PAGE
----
Positive - Nature.
In the Shetland Islands, off the north coast of the UK, doctors are handing out some unconventional prescriptions. Along with regular therapies, people with a range of physical and mental ills are being told to take in the sounds and smells of seabird colonies, build woodland dens or simply appreciate the shapes of clouds. A similar scheme in New Zealand found that, six to eight months after receiving a “green prescription”, two-thirds of patients were more active and felt healthier, and almost half had lost weight. Meanwhile, so-called eco-therapy, which involves participating in outdoor activities such as gardening or conservation, is emerging as a promising treatment for mild to moderate depression.
In fact, we have long recognised that people living in greener neighbourhoods tend to have better cardiovascular health and lower levels of stress, regardless of their socio-economic status. Recent research also suggests that city dwellers living near green spaces are at lower risk of type 2 diabetes. And it seems the greater the biodiversity in green spaces, the larger the benefit to our psychological well-being.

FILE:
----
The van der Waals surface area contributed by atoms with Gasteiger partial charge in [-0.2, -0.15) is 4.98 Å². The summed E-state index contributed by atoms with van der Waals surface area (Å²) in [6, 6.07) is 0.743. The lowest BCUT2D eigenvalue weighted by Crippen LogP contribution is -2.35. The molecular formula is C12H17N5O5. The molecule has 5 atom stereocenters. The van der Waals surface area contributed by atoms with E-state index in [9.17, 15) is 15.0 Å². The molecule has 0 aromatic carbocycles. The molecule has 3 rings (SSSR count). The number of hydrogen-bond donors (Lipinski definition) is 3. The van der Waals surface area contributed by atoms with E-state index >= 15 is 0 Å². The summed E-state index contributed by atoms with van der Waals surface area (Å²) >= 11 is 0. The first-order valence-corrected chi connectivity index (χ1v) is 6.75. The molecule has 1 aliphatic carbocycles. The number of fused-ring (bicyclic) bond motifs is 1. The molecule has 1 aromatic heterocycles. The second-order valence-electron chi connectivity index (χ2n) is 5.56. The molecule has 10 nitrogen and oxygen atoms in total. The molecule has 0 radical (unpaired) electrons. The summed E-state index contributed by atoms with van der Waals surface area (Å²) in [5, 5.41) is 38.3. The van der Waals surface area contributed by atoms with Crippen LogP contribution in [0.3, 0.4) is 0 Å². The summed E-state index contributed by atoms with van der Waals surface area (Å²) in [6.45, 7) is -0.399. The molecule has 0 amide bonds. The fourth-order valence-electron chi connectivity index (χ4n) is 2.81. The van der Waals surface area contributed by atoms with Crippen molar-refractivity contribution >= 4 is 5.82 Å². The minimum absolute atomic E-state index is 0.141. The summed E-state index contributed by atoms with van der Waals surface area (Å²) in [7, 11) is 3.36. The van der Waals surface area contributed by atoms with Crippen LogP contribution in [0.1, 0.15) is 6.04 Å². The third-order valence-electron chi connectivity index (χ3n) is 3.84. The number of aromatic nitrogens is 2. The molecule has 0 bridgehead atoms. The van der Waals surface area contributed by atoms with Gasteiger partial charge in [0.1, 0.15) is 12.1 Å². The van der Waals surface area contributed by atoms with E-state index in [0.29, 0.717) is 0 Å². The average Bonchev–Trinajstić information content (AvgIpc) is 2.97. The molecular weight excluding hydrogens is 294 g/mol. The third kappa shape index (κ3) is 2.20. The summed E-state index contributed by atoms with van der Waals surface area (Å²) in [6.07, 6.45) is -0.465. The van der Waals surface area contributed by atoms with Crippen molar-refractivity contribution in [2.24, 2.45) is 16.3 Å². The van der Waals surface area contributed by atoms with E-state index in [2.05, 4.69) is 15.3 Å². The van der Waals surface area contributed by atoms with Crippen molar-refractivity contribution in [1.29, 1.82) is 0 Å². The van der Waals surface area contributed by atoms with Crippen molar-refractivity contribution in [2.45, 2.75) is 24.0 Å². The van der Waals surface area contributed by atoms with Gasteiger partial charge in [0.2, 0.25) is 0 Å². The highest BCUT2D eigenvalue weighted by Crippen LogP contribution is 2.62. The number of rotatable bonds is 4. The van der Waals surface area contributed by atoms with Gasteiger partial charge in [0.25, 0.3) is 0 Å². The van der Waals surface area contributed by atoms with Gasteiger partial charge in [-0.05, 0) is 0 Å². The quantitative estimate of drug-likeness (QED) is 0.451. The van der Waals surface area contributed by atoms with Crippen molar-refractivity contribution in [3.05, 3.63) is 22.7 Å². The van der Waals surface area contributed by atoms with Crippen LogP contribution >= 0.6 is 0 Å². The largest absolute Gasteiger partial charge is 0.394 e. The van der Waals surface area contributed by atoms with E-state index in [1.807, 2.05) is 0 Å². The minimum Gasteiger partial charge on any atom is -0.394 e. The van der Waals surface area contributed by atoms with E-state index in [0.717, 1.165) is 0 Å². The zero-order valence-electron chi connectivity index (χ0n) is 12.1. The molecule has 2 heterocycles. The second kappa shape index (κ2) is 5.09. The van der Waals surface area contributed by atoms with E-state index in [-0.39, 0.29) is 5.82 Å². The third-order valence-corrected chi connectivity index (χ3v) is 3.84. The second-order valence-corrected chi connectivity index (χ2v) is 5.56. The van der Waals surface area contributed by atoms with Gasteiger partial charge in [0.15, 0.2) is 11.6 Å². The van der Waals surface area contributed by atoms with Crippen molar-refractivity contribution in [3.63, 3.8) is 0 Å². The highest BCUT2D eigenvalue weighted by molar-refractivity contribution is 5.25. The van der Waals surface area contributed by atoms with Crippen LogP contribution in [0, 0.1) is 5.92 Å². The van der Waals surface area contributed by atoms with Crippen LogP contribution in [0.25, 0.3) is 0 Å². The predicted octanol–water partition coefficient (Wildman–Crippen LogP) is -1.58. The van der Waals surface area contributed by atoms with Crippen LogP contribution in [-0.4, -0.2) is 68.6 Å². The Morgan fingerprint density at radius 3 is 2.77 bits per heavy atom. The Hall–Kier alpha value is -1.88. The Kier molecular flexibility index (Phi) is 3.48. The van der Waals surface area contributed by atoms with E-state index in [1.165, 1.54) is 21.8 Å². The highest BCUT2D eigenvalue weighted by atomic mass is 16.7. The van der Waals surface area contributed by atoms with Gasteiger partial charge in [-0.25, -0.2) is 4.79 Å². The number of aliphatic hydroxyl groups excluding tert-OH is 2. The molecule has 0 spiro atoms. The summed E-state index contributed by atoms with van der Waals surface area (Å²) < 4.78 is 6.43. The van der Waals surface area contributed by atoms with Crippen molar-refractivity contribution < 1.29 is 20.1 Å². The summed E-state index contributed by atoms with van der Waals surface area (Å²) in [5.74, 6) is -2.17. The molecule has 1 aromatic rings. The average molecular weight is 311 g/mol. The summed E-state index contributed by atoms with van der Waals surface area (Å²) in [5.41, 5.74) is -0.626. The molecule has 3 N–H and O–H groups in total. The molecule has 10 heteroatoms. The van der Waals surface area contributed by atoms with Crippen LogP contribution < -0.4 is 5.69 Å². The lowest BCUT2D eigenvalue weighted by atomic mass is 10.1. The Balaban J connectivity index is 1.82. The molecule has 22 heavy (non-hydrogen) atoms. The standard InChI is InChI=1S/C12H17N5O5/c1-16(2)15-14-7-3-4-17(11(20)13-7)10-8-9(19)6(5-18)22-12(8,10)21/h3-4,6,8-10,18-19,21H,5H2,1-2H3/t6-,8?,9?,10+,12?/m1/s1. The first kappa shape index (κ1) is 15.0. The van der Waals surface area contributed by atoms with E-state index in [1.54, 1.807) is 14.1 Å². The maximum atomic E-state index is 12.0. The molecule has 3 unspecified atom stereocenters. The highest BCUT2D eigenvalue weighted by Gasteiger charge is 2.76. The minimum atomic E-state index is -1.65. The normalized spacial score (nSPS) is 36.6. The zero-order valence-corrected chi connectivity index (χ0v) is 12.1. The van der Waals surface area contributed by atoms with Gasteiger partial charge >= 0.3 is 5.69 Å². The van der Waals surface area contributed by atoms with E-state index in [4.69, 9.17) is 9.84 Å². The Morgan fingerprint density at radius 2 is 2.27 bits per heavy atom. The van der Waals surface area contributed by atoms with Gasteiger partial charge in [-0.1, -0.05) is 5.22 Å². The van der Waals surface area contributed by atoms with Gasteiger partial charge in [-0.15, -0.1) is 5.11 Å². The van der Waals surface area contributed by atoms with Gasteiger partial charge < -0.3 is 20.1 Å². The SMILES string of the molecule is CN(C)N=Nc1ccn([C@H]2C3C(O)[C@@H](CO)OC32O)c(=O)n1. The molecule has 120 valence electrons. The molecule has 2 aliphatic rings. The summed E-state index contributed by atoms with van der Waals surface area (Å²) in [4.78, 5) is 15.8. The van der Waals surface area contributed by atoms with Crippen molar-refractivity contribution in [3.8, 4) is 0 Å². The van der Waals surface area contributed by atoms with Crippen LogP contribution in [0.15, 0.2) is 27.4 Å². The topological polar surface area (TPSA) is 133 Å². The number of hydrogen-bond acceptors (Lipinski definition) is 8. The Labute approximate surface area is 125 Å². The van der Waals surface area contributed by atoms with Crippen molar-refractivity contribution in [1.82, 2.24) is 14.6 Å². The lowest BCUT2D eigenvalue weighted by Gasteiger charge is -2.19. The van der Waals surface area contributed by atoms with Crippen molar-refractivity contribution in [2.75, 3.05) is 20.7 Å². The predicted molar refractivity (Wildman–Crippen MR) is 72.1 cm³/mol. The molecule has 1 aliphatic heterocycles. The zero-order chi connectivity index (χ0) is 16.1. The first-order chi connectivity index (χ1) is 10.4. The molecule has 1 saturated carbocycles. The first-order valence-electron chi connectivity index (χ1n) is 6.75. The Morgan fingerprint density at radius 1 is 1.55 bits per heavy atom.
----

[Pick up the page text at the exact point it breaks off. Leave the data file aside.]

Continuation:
Various explanations have been proposed for such findings. Simply being outside boosts exposure to bright light, which is known to be an effective treatment for both seasonal and non-seasonal depression (see “Start brightening up your day”). Then there are the benefits of exercise, social contact and time out from everyday thinking patterns which help reset the mood into a more positive direction.
Burnout syndrome and increased insulin resistance.
The association of burnout syndrome with insulin resistance in the context of a workplace health intervention.
Burnout syndrome may be associated with insulin resistance, despite improvements in diet and fitness.